Google has unveiled the first laptops that will run on its Chrome operating system.
The machines, made by Acer and Samsung, will go on sale next month.
Unlike conventional computer systems which use installed software like Microsoft Word, Chrome is built around web-based applications such as Google Docs.
Some analysts have questioned whether users will want laptops that rely so heavily on an internet connection.
However, Google co-founder Sergey Brin, hailed the technology as a “new model of computing”.
His comments came on the second day of the company’s developer conference, where Google announced that so-called Chromebooks will go on sale in June.
Samsung and Acer will be the first manufacturers to offer the devices, for between $349 and $499, in the US and six European countries initially.
Google’s aim is to encourage people to use web-based applications, claiming that that is where most people spend their time and that most tasks can be accomplished online.
The internet giant said because Chromebooks are not weighed down by software and applications common to most laptops, they boot up in eight seconds instead of minutes.
The company said battery life on the device will last a day, security updates will be done automatically and they will be faster than traditional laptops.
“It’s a much easier way to compute… and Chromebook is venturing into a new model of computing that I don’t think was possible even a few years ago,” said Mr Brin.
“Ultimately the most precious resource is the user’s time. I think the complexity of managing your computer is really torturing users out there. It is a flawed model and I think Chromebooks are a new model and this is the way things are going to be,” added Mr Brin.
‘Nothing but the web’
Six months ago a prototype of the Chromebook was introduced.
The CR-48 was given to developers, businesses, schools, journalists and reviewers to play around with and test.
During the Google IO conference, Sundar Pichai, senior vice president for Chrome, said that the pilot had over one million participants.
He told BBC News that the feedback from that programme helped underscore his belief that users are more than ready for this new shift in computing.
“Most people spend all their time on the web, and for the first time we have distilled the entire computing experience to be about nothing but the web,” he told BBC News.
“End-to-end, I think your computing experience will be far simpler, safer and faster,” added Mr Pichai.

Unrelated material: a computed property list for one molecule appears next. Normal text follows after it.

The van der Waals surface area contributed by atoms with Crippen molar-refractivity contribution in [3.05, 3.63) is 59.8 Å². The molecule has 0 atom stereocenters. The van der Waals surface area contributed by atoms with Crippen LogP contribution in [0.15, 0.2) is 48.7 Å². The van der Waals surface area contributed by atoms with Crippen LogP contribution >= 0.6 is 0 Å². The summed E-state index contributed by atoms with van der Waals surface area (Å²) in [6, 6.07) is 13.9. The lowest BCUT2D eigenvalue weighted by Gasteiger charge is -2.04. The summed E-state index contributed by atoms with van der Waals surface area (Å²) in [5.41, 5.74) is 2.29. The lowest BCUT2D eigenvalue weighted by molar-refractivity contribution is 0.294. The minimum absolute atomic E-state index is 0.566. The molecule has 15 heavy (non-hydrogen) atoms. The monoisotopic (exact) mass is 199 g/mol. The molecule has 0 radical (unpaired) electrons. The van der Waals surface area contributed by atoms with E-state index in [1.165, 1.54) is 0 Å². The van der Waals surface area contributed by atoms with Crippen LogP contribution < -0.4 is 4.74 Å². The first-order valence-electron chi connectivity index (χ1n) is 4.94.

“Today, most computers work where you have to interact with them and manage them. We have switched that around and I am genuinely convinced almost everyone is ready for it today.”
There is some scepticism among those who follow the industry that ordinary consumers will embrace the move away from the norm.
“I think it is the future of computing, but I am not quite convinced it is the present of computing,” said Steven Levy, senior writer at Wired Magazine and the author of a newly-released book on Google called In The Plex.
“Having used one of these CR-48’s, I found some problems like in a number of cases not being able to get connectivity or get on fast enough. It wasn’t as good an experience as my regular environment.
“That said I do think it is a great nudge to push us into what is the logical future of computing, but Google has to go out and sell this to convince everybody of that view,” added Mr Levy.
The first Chromebooks will be available for order in the US, the UK, France, Germany, Italy, Spain and the Netherlands from June 15.
The price for the Samsung version will start at $430 (£265) for a Wi-Fi powered device and $499 (£308) for a 3G model. An Acer machine will start at $350 (£216).
Price, said Michael Gartenberg, a senior analyst with research firmGartner, could be a stumbling block.
“The hardware looks interesting, but the problem Google and its partners are going to have is convincing someone to spend $499 (£308) on a device that looks like a laptop but does so many fewer things.
“A $499 laptop can also run Chrome and get most of the Chrome apps. I think people were looking for Google to not only come up with some sort of computing innovation, but to come up with some pricing innovation as well. And at $349-$499 (£216-£308), it is going to be a hard sell for consumers,” Mr Gartenberg told the BBC.
One area commentators think Google and its manufacturing partners might have some success is with the business world and also in education.
In a challenge to Microsoft, which rules the enterprise world with its Windows and Office software, Google is offering its cloud-ready Chromebook to businesses for monthly fee of $28 (£17) a person.
That will cover things like the cost of the device, necessary support, as well as machine upgrades and replacements.
Mr Pichai told a roomful of around 5,000 developers that the Google initiative would be one-third of what he estimated was the average $1,000 (£615) annual IT cost per employee.
Google is also offering a similar package to schools for $20 (£12) monthly fee per user.
“If they can make Chromebooks work for business and schools, it has the potential to be a lot cheaper for them, because they don’t have to manage them and buy software, and they get replaced when they break,” said Ina Fried, senior editor with technology sites AllThingsDigital.
“It is a really appealing vision for these sectors, but I also think that businesses and even students will find it hard to break away from the PC entirely, a way of working that many people have gotten used to over the years.”
Google said that later in the year it expects a number of other manufacturers to offer Chromebooks at a number of different price points.